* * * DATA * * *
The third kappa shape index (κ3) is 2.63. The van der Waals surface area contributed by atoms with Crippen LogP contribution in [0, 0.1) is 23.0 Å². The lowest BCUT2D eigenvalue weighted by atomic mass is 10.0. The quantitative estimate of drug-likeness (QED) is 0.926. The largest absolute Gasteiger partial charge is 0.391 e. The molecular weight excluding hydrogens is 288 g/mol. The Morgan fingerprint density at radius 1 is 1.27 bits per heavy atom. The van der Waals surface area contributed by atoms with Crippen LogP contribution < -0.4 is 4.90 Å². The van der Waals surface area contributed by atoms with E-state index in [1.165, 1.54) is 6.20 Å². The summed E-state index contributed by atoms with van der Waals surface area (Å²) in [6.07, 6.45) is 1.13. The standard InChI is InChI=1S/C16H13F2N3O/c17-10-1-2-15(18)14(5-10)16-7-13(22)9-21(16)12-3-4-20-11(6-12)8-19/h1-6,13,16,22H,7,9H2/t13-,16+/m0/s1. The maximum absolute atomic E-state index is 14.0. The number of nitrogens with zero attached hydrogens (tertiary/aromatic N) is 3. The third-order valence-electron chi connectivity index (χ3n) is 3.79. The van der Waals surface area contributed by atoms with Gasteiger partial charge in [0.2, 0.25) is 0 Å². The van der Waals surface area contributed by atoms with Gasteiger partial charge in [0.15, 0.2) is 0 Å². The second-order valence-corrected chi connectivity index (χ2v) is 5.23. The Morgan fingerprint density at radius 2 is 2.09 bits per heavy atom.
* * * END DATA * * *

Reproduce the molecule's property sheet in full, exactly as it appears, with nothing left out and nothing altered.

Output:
The third kappa shape index (κ3) is 2.63. The van der Waals surface area contributed by atoms with Crippen LogP contribution in [0, 0.1) is 23.0 Å². The lowest BCUT2D eigenvalue weighted by atomic mass is 10.0. The quantitative estimate of drug-likeness (QED) is 0.926. The largest absolute Gasteiger partial charge is 0.391 e. The molecular weight excluding hydrogens is 288 g/mol. The Morgan fingerprint density at radius 1 is 1.27 bits per heavy atom. The van der Waals surface area contributed by atoms with Crippen LogP contribution < -0.4 is 4.90 Å². The van der Waals surface area contributed by atoms with E-state index in [1.165, 1.54) is 6.20 Å². The summed E-state index contributed by atoms with van der Waals surface area (Å²) in [6.07, 6.45) is 1.13. The standard InChI is InChI=1S/C16H13F2N3O/c17-10-1-2-15(18)14(5-10)16-7-13(22)9-21(16)12-3-4-20-11(6-12)8-19/h1-6,13,16,22H,7,9H2/t13-,16+/m0/s1. The maximum absolute atomic E-state index is 14.0. The number of nitrogens with zero attached hydrogens (tertiary/aromatic N) is 3. The third-order valence-electron chi connectivity index (χ3n) is 3.79. The van der Waals surface area contributed by atoms with Gasteiger partial charge in [0.2, 0.25) is 0 Å². The van der Waals surface area contributed by atoms with Gasteiger partial charge in [0.15, 0.2) is 0 Å². The second-order valence-corrected chi connectivity index (χ2v) is 5.23. The Morgan fingerprint density at radius 2 is 2.09 bits per heavy atom.